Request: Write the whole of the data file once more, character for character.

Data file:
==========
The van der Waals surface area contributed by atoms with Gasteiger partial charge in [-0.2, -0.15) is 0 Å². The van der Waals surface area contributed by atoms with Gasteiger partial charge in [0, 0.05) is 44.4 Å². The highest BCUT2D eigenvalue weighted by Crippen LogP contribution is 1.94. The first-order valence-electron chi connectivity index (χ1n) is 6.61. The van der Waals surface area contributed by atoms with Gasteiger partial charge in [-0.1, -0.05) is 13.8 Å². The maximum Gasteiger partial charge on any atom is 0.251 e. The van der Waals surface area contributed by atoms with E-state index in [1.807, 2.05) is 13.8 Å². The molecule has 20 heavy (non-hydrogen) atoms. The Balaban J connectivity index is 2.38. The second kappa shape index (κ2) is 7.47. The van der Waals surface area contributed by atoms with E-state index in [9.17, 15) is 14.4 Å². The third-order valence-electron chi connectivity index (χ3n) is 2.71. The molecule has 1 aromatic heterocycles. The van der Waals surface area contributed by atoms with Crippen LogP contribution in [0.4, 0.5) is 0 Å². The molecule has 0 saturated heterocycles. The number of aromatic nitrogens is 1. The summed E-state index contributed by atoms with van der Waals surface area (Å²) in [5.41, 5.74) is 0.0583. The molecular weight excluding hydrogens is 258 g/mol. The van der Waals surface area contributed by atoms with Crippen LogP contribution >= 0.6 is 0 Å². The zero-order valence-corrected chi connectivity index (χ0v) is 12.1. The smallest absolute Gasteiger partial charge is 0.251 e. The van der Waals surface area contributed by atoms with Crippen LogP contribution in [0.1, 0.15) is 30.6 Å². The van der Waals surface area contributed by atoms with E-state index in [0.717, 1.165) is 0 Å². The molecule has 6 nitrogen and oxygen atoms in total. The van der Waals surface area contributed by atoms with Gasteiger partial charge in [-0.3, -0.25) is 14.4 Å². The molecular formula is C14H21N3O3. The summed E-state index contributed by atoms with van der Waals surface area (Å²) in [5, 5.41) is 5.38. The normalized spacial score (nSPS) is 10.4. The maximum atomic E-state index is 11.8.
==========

The van der Waals surface area contributed by atoms with Gasteiger partial charge in [-0.2, -0.15) is 0 Å². The van der Waals surface area contributed by atoms with Gasteiger partial charge in [0, 0.05) is 44.4 Å². The highest BCUT2D eigenvalue weighted by Crippen LogP contribution is 1.94. The first-order valence-electron chi connectivity index (χ1n) is 6.61. The van der Waals surface area contributed by atoms with Gasteiger partial charge in [-0.1, -0.05) is 13.8 Å². The maximum Gasteiger partial charge on any atom is 0.251 e. The van der Waals surface area contributed by atoms with E-state index in [1.807, 2.05) is 13.8 Å². The molecule has 20 heavy (non-hydrogen) atoms. The Balaban J connectivity index is 2.38. The second kappa shape index (κ2) is 7.47. The van der Waals surface area contributed by atoms with E-state index in [9.17, 15) is 14.4 Å². The third-order valence-electron chi connectivity index (χ3n) is 2.71. The molecule has 1 aromatic heterocycles. The van der Waals surface area contributed by atoms with Crippen LogP contribution in [0.4, 0.5) is 0 Å². The molecule has 0 saturated heterocycles. The number of aromatic nitrogens is 1. The summed E-state index contributed by atoms with van der Waals surface area (Å²) in [5.41, 5.74) is 0.0583. The molecular weight excluding hydrogens is 258 g/mol. The van der Waals surface area contributed by atoms with Crippen LogP contribution >= 0.6 is 0 Å². The zero-order valence-corrected chi connectivity index (χ0v) is 12.1. The smallest absolute Gasteiger partial charge is 0.251 e. The van der Waals surface area contributed by atoms with Crippen LogP contribution in [0.1, 0.15) is 30.6 Å². The van der Waals surface area contributed by atoms with E-state index in [0.717, 1.165) is 0 Å². The molecule has 6 nitrogen and oxygen atoms in total. The van der Waals surface area contributed by atoms with Gasteiger partial charge in [-0.3, -0.25) is 14.4 Å². The molecular formula is C14H21N3O3. The summed E-state index contributed by atoms with van der Waals surface area (Å²) in [5, 5.41) is 5.38. The normalized spacial score (nSPS) is 10.4. The maximum atomic E-state index is 11.8.